Kazkommertsbank sought to replace its dedicated ATM machines for manual network testing with a more time efficient, cost effective and reliable solution with comprehensive reporting capabilities. In particular for testing new services prior to implementation. The bank selected Level Four’s ATM Developer because it enables automated testing of multiple requirements simultaneously without costly hardware. From a desktop PC, users can develop and test new content prior to deployment. With ATM Developer’s in-built regression testing capabilities, users can test the breadth of ATM transactions more rigorously, which leads to improved ATM network uptime for optimal customer satisfaction at the ATM.
Inessa Yespenbetova, director of bank cards department. at Kazkommertsbank, said: “Our strategy is to maintain our leading position in the Kazakhstani banking market by introducing new banking services to customers as well as improving operational efficiency. We believe that Level Four’s ATM Developer is a solution that goes a long way to helping us meet our strategic goal. Not only does it provide more thorough testing of the ATM network end-to-end but it also reduces our testing cycles prior to rolling out new ATM content to our customers.”
Handball: Kazakhstan – a 50-year-long quest to join the world’s elite
By clinching a place at the world handball championship finals, due to be held in France next month, Kazakhstan women’s squad presented a precious gift for the national federation, which celebrates its 50th anniversary this year.
With a sensational win at the Asian handball championship in Almaty earlier this year, Kazakhstan also gained a place at the Beijing Olympic tournament. “The fact that Kazakhstan will play in the world finals is a great success itself,” the federation deputy president Nikolai Astafiev told AFP. “We are not setting any particular objectives for our squad,” he added. “They should just do their best at our first ever world finals and get a dose of international experience that they badly need ahead of next-year’s Olympics.”
Handball in Kazakhstan first appeared in 1957, when the women’s teams were founded in three of the then-Soviet republic’s cities – Chimkemt, Almaty and Karaganda. However, the game developed weakly in Kazakhstan, where it was always overshadowed by higher-level competition in Russia, Belarus and Ukraine – the Soviet republics that dominated the sport. Kazakhstan’s teams were usually relegated to the lower Soviet leagues and were always the underdogs on the rare occasions when they managed to appear in the country’s top division.
The participation of Almaty side Burevestnik in the 1989 national cup final, which they lost, remains the republic’s biggest ever success in the Soviet era. A decade after the fall of the Soviet Union in 1991, handball – never a traditionally popular sport in Kazakhstan – was in total disarray. Public interest, and funding along with it, had dropped to virtually nil. Nevertheless, diehard handball enthusiasts worked to keep the game alive in the now-independent republic. Although they were unable to hold national championships on an annual basis, their efforts began to pay off over time. After a decade of uphill struggle, federation leaders managed to find new sources of funding for the game and investments began to produce returns almost immediately.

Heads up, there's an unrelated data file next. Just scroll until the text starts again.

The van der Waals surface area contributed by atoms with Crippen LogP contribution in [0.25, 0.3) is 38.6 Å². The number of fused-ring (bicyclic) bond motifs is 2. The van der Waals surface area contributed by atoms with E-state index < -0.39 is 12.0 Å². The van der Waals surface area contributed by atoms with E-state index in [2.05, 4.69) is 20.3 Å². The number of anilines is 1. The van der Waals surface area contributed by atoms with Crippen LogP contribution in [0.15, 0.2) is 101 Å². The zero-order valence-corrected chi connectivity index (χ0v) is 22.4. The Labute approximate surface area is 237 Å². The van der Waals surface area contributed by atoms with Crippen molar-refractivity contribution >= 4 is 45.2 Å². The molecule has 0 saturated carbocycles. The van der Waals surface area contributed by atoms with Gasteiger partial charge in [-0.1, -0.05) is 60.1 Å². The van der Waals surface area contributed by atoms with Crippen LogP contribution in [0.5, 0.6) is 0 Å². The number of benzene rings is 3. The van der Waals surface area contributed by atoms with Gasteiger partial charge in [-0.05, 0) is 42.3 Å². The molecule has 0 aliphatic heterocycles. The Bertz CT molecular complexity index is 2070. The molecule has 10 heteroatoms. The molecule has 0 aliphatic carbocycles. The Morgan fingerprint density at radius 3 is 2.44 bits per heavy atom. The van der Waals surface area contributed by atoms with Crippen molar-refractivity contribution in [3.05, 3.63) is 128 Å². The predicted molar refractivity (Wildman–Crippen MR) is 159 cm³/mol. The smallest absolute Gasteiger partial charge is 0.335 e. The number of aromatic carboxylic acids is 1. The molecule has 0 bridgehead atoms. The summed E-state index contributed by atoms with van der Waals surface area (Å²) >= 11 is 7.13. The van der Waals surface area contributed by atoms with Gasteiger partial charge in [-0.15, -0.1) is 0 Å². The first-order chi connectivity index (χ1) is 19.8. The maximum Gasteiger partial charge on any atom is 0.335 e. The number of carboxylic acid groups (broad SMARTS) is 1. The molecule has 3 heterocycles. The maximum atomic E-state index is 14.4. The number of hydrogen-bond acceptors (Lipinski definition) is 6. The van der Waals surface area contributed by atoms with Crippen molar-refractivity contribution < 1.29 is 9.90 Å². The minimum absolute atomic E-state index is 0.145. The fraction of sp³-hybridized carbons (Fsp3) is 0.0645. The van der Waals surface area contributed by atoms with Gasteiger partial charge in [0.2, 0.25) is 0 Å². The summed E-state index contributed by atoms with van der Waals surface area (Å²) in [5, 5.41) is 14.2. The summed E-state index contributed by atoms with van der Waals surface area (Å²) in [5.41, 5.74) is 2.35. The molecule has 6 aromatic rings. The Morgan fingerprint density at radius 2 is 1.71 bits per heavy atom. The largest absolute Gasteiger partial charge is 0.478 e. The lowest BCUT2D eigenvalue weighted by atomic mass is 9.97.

In 2000, the Kazakhstan team won bronze medals at the Asian juniors championships, clinching another podium place a year later at the Eastern-Asian games. Finally the republic’s women’s squad produced a sensation, winning the 2002 Asian championship and confirmed their class once again by clinching the silver medal at the Asian Games just several months later. But the country’s winning squad failed to show up at the 2003 world championships as the team was almost disbanded after some of their leaders finished their career, while the majority of other top players were sidelined with injuries and pregnancies.
The game’s ruling body however managed to keep the newly-acquired winning traditions fresh and prepared the national women’s team for the 2006 Asian games in Qatar, where they finished as runners-up before winning the 2007 Asian championships at home. Local media reported that the 16-player team and their coaches received a $30,000 bonus for their victory. Before the start of the world championship, where Kazakhstan will battle in the round robin stage with France, Argentina and Croatia for a pass into the knockout round, the team set up their training base in Lithuania. On November 19-22 Kazakhstan will also practice in Moscow together with the reigning world champions Russia before their departure to France.
“We are dark horses at the event,” Kazakhstan national manager Lev Yaniyev said.
“This is our main and probably the only advantage. France are clear favourites in our group. They are really strong. But I believe we are capable of beating Argentina and can struggle with Croatia for a place in the play-offs.”
News Bulletin of the Embassy of the Republic of Kazakhstan
Contact person: Zhanbolat Ussenov
Tel.: 202-232-5488 ext 104; Fax: 202-232-5845